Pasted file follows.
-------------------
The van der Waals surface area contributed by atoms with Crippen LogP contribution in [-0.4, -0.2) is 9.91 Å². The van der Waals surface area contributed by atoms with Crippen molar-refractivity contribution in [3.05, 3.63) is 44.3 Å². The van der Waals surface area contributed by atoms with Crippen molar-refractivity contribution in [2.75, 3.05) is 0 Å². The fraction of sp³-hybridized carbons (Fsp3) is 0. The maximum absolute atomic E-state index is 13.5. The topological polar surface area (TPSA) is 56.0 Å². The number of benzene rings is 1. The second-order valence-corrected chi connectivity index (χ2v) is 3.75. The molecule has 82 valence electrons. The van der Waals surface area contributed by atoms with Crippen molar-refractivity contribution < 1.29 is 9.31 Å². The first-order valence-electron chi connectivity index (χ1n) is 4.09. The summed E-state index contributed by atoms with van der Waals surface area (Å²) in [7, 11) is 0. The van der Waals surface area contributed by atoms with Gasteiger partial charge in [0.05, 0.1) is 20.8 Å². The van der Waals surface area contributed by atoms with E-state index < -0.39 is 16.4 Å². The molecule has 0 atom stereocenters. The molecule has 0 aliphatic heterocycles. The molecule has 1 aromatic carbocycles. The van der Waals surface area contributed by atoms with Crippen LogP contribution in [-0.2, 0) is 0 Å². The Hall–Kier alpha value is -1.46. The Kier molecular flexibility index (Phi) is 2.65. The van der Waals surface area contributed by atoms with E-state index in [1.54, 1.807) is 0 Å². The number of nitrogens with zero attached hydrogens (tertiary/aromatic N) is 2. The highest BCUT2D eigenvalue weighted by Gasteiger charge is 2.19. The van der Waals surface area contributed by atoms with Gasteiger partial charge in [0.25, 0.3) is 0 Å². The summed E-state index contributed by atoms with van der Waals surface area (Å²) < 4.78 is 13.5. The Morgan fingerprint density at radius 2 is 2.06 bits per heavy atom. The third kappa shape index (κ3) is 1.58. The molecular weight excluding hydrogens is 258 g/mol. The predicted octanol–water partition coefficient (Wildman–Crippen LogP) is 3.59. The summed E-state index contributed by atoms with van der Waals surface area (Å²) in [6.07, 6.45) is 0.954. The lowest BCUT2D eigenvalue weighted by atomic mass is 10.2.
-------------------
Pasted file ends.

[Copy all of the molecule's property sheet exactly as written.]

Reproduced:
The van der Waals surface area contributed by atoms with Crippen LogP contribution in [-0.4, -0.2) is 9.91 Å². The van der Waals surface area contributed by atoms with Crippen molar-refractivity contribution in [3.05, 3.63) is 44.3 Å². The van der Waals surface area contributed by atoms with Crippen molar-refractivity contribution in [2.75, 3.05) is 0 Å². The fraction of sp³-hybridized carbons (Fsp3) is 0. The maximum absolute atomic E-state index is 13.5. The topological polar surface area (TPSA) is 56.0 Å². The number of benzene rings is 1. The second-order valence-corrected chi connectivity index (χ2v) is 3.75. The molecule has 82 valence electrons. The van der Waals surface area contributed by atoms with Crippen molar-refractivity contribution < 1.29 is 9.31 Å². The first-order valence-electron chi connectivity index (χ1n) is 4.09. The summed E-state index contributed by atoms with van der Waals surface area (Å²) in [7, 11) is 0. The van der Waals surface area contributed by atoms with Gasteiger partial charge in [0.05, 0.1) is 20.8 Å². The van der Waals surface area contributed by atoms with E-state index < -0.39 is 16.4 Å². The molecule has 0 atom stereocenters. The molecule has 0 aliphatic heterocycles. The molecule has 1 aromatic carbocycles. The van der Waals surface area contributed by atoms with Crippen LogP contribution in [-0.2, 0) is 0 Å². The Hall–Kier alpha value is -1.46. The Kier molecular flexibility index (Phi) is 2.65. The van der Waals surface area contributed by atoms with E-state index in [1.54, 1.807) is 0 Å². The number of nitrogens with zero attached hydrogens (tertiary/aromatic N) is 2. The highest BCUT2D eigenvalue weighted by Gasteiger charge is 2.19. The van der Waals surface area contributed by atoms with Gasteiger partial charge in [0.25, 0.3) is 0 Å². The summed E-state index contributed by atoms with van der Waals surface area (Å²) < 4.78 is 13.5. The Morgan fingerprint density at radius 2 is 2.06 bits per heavy atom. The third kappa shape index (κ3) is 1.58. The molecular weight excluding hydrogens is 258 g/mol. The predicted octanol–water partition coefficient (Wildman–Crippen LogP) is 3.59. The summed E-state index contributed by atoms with van der Waals surface area (Å²) in [6.07, 6.45) is 0.954. The lowest BCUT2D eigenvalue weighted by atomic mass is 10.2.